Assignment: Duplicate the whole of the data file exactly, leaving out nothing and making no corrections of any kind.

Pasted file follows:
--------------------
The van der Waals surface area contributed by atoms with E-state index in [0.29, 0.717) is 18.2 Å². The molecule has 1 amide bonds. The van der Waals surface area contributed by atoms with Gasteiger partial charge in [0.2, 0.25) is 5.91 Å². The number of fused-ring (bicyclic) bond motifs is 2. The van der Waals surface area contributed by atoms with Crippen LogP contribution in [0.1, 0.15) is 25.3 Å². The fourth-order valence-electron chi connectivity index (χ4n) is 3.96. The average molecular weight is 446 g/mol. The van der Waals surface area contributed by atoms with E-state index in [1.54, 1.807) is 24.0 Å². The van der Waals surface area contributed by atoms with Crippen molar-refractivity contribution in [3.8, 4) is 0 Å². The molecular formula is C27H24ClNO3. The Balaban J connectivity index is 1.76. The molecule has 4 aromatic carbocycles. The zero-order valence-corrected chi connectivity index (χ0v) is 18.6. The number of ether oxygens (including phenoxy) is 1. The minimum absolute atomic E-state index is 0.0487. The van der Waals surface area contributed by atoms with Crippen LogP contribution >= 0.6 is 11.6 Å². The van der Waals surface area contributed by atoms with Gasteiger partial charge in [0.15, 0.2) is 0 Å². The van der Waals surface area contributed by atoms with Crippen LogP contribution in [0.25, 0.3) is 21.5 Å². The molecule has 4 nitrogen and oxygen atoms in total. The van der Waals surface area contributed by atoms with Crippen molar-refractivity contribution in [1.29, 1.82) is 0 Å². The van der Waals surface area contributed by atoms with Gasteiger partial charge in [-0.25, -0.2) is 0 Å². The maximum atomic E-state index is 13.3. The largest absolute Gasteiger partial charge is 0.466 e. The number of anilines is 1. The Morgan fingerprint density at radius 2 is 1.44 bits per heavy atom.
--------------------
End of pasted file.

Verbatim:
The van der Waals surface area contributed by atoms with E-state index in [0.29, 0.717) is 18.2 Å². The molecule has 1 amide bonds. The van der Waals surface area contributed by atoms with Gasteiger partial charge in [0.2, 0.25) is 5.91 Å². The number of fused-ring (bicyclic) bond motifs is 2. The van der Waals surface area contributed by atoms with Crippen LogP contribution in [0.1, 0.15) is 25.3 Å². The fourth-order valence-electron chi connectivity index (χ4n) is 3.96. The average molecular weight is 446 g/mol. The van der Waals surface area contributed by atoms with E-state index in [1.54, 1.807) is 24.0 Å². The van der Waals surface area contributed by atoms with Crippen molar-refractivity contribution in [3.8, 4) is 0 Å². The molecular formula is C27H24ClNO3. The Balaban J connectivity index is 1.76. The molecule has 4 aromatic carbocycles. The zero-order valence-corrected chi connectivity index (χ0v) is 18.6. The number of ether oxygens (including phenoxy) is 1. The minimum absolute atomic E-state index is 0.0487. The van der Waals surface area contributed by atoms with Crippen LogP contribution >= 0.6 is 11.6 Å². The van der Waals surface area contributed by atoms with Gasteiger partial charge in [0.15, 0.2) is 0 Å². The van der Waals surface area contributed by atoms with Crippen LogP contribution in [0.25, 0.3) is 21.5 Å². The molecule has 4 nitrogen and oxygen atoms in total. The van der Waals surface area contributed by atoms with Crippen molar-refractivity contribution in [1.29, 1.82) is 0 Å². The van der Waals surface area contributed by atoms with Gasteiger partial charge in [-0.25, -0.2) is 0 Å². The maximum atomic E-state index is 13.3. The largest absolute Gasteiger partial charge is 0.466 e. The number of anilines is 1. The Morgan fingerprint density at radius 2 is 1.44 bits per heavy atom.